Book Study Instructions

We are currently reading "From Reading to Math" by Maggie Siena.

Please answer the questions below for each chapter by adding a comment. Contribute to the discussion by replying to at least 2 other comments. Please don't forget to reference page and paragraph numbers so we can all follow along!

Schedule for posting:
February: Read and discuss chapters three and four.

Tuesday, January 15, 2013

Chapter 3, Question 4

How can you rephrase questions you commonly ask so that you don't know the answers before asking the questions?


  1. Pg. 39, states that good questioning strategies are when the answer is open-ended, not black and white. Is there a pattern here? Will this always work? I like these two models for varied questions as it proposes the student think beyond black and white. I think too often we as teachers, just ask the same questions, where we are looking for one answer. This does not really give the student the opportunity to think in his or her own way. I can think of many times when a student can solve a problem differently than the conventional way and sometimes their answer can touch another student! It is a great experience to observe!

  2. In p. 42-43, Siena does a great job of bringing out the "Going Deeper" types of questions. "What did you notice?" "What made you think that?" Is it as simple as making sure "you " is in the question?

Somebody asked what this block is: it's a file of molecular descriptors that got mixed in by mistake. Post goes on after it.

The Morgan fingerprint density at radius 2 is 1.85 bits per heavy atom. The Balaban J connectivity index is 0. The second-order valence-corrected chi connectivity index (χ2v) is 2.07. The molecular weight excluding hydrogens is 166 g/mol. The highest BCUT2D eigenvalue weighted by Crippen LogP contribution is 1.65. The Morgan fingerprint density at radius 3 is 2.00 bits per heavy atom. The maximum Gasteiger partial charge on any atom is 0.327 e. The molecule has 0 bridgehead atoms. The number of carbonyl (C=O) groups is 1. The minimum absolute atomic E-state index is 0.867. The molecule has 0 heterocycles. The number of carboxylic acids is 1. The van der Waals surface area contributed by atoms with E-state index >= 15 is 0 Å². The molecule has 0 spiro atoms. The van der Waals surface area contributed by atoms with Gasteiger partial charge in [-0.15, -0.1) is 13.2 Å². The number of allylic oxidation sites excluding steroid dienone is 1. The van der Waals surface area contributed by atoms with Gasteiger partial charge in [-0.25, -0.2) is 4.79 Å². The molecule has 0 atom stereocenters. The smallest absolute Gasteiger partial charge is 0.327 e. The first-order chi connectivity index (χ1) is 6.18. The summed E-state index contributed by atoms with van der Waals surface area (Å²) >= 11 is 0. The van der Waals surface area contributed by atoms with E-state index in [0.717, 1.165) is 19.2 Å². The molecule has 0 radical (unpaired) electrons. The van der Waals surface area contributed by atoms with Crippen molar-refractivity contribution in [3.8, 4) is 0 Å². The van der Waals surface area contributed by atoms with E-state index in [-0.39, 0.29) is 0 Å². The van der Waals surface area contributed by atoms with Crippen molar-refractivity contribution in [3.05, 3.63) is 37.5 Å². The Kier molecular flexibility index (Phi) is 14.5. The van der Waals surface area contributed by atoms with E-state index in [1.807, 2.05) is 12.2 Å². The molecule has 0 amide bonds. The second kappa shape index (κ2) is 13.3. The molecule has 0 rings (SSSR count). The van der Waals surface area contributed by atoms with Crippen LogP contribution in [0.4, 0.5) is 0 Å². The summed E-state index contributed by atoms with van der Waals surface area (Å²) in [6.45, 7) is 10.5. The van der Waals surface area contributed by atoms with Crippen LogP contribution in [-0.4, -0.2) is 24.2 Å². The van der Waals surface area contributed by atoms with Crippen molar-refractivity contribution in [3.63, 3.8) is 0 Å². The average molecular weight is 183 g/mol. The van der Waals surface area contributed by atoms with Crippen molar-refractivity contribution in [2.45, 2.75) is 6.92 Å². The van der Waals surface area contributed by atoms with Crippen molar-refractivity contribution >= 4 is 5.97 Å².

What do "you" think?
    See... I have no idea.
    Also the author challenges us not to just be concerned with our questioning abilities, but are we also teaching the children how to be "astute" questioners. She feels this leads to skillful problem solving.
    Do "you" agree with her? idea.

    1. My thinking is she just wants the student to talk not the teacher. I think they would really benefit from paraphrasing or reflecting in a journal what they learned or heard. The problem I have is lack of time to read all the journals.

  3. I try to ask the easy question first and then follow up with the open ended. For example :Ann had the pattern 18,14,10,6. What is the rule Ann used to make the pattern. Then you follow up with the open ended quesiton: Explain why the number 4 will not be in Ann's pattern. And then :Create a new pattern with the same rule.

  4. On pages 38-40 I like that they state questioning in the heart of learning. If we don't question ourselves then we are not continuing the learning process. I like how on page 39 they discussed the four types of math questions. It is a way to look at my own questioning terms throughout my lesson so I can move my learners forward.

  5. I always ask them what the answer is and ask them to tell me why. That always makes them think they are wrong and immediately want to change the answers.

  6. The PreK teacher makes a great point on page 39 when she explains how asking question that she does not know the answer to makes her listen better to her students' responses so that she can monitor their math comprehension.